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Respiratory failure & Cor Pulmonale

Respiratory failure & Cor Pulmonale. Dr SD Maasdorp. Introduction. Primary function of respiratory system: Supply O 2 to blood Remove CO 2 from blood. Introduction cont…. Adequate gas exchange require: Ventilation Perfusion Diffusion Ventilation-perfusion matching. Definitions.

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Respiratory failure & Cor Pulmonale

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  1. Respiratory failure&CorPulmonale Dr SD Maasdorp

  2. Introduction • Primary function of respiratory system: • Supply O2 to blood • Remove CO2 from blood

  3. Introduction cont… • Adequate gas exchange require: • Ventilation • Perfusion • Diffusion • Ventilation-perfusion matching

  4. Definitions • Respiratory failure: • Failure of lungs to oxygenate arterial blood adequately and/or prevent CO2 retention • Not a primary disease, but syndrome caused by many different diseases

  5. Respiratory failure Type 1 (Hypoxemic) Type 2 (Hypercapnic) Acute Chronic Acute Chronic

  6. Definitions cont… • Acute: • Develops in minutes to hours • Chronic: • Develops over several days or longer • Types: • Type 1(hypoxemic): • PaO2 < 60 mmHg, PaCO2 N/↓ • Type 2(hypercapnic): • PaO2 < 60 mmHg, PaCO2> 50 mmHg (Acute – pH ↓, Chronic – pH normal)

  7. Causes of ↓PaO2 • Decreased inspired PO2 • Hypoventilation • Diffusion impairment • Shunt • Ventilation-perfusion mismatch

  8. Causes of ↑PaCO2 • Hypoventilation • Ventilation-perfusion inequality

  9. Hypoventilation A: Impaired respiratory drive: • Peripheral and central chemoreceptors: • Carotid body dysfunction • Metabolic alkalosis • Brainstem respiratory neurons: • Pharmacologic eg narcotic or sedative overdose • Structural egmeningoencephalitis, localized tumors, vascular abnormalities of medulla, strokes affecting medullary control centres • Metabolic egmyxedema, hepatic failure, uremia

  10. B: Defective respiratory neuromuscular system: • Spinal cord and peripheral nerves: • High cervical trauma • Poliomyelitis • Motor neuron disease • Guilain-Barré syndrome • Respiratory muscles: • Myasthenia gravis • Myopathy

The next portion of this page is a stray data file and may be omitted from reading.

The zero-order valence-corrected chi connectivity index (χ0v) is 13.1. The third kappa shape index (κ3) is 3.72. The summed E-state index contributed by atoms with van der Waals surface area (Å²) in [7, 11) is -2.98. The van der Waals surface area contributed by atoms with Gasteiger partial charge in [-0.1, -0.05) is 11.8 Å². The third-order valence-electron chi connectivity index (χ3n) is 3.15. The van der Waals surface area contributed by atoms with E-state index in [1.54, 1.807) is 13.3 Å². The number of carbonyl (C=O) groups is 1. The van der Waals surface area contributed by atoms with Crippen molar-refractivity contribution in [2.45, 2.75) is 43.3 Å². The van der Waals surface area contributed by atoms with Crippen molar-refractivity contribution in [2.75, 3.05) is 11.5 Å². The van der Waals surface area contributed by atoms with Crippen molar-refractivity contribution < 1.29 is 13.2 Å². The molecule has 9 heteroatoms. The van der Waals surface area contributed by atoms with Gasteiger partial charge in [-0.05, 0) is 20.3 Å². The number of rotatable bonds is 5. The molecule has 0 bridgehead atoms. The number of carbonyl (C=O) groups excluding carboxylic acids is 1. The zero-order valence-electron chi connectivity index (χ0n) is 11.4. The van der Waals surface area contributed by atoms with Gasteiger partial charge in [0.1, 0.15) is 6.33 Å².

11. C: Impaired ventilatory apparatus: • Chest wall: • Kyphoscoliosis • Ankylosingspondylitis • Obesity hypoventilation • Airways and lungs: • Laryngeal and tracheal stenosis • COPD

  12. Clinical features Hypoxia : Dyspnoea Central cyanosis Agitation Restlessness Confusion Hypercapnia: Headache Peripheral Vasodilatation Tremor / flap Bounding pulse Drowsiness Coma

  13. Acute on Chronic respiratory failure • COPD = most common cause • Chronic CO2 retention → renal HCO32+retention → normal pH (compensated respiratory acidosis) • Hypoxia is main stimulus for ventilation • New insult eg acute exacerbation → sudden ↑PaCO2 and acidemia→ drowsiness and coma. • Aim of management: • Airway protection • Controlled O2 therapy to improve oxygenation without removing hypoxic respiratory drive completely • Treat specific precipitating cause

  14. Approach to patient with ↓PaO2 PaCO2↑ ? Yes No PAO2 – PaO2↑ ? Hypoventilation Yes No PAO2 – PaO2↑ ? Is low PO2 correctable with O2? ↓ FIO2 No Yes No Yes Hypoventilation alone Hypoventilation + another mechanism Shunt V/Q mismatch

  15. Management of respiratory failure • Depends on the cause: • Ensure open airway • O2 via face mask or nasal cannulae – 35-55% O2 • Venturi mask – controlled delivery of 24 or 28% O2 • Mask with reservoir bag – delivers almost 100% O2 • Mechanical ventilation – invasive or non-invasive

  16. CorPulmonale • Right ventricular hypertrophy or failure as a result of pulmonary hypertension caused by diseases affecting the lung or its vasculature • Acute and life threatening or chronic and slowly progressive

  17. Possible mechanisms: • Pulmonary vasoconstriction (secondary to alveolar hypoxia or blood acidosis) • Anatomic reduction of pulmonary vascular bed (emphysema, pulmonary emboli) • Increased blood viscosity (polycythemia, sickle-cell disease) • Increased pulmonary blood flow

  18. Clinical features • Symptoms: • Dyspnea on exertion • Fatigue • Lethargy • Chest pain • Syncope on exertion • Cough • Hempotysis • Anorexia • Right upper quadrant discomfort

  19. Signs: • Pulmonary hypertension • S2 loud, palpable, narrowly split • Systolic ejection murmer • Diastolic PR murmer • RV hypertrophy • Prominent A wave of JVP • Right-sided 4th heart sound • Left parasternal heave • RV failure • Elevated JVP • Prominent V-wave • Right ventricular 3rd heart sound • TR murmer • Hepatomegaly • Other • Peripheral edema

  20. Chest X-ray

  21. ECG

  22. Echocardiography

  23. Management of corpulmonale • Oxygen therapy for hypoxemic patients • Relieves pulmonary vasoconstriction • Diuretics • Improve function of both right and left ventricles by reducing preload and right ventricular filling pressure • Caution: • Excessive volume depletion can reduce cardiac output • Metabolic alkalosis can suppress ventilation • Phlebotomy • If hct > 55% and patient symptomatic

  24. Case studies • A mountain climber is 5800m above sea-level (barometric pressure = 380 mmHg). He has headache, looks disoriented and is hyperventilating. An ABG reveals a PaO2 of 40 mmHg and PaCO2 of 25 mmHg. Why is he hypoxic?

  25. After passing the recent grade 12 exams, a young female experienced with narcotics and accidentally took and overdose of heroin. She is brought to casualty comatose. ABG reveals PaO2 of 50 mmHg and PaCO2 of 80 mmHg with pH 7.0 Why is she hypoxic?

  26. A 24 year old university student presents at casualty with recent onset of severe fever, coughing and dyspnea. ABG reveals a PaO2 of 35 mmHg and PaCO2 of 25 mmHg. After giving him 40% via facemask, his PaO2 improves to 70 mmHg. Why is he hypoxic?

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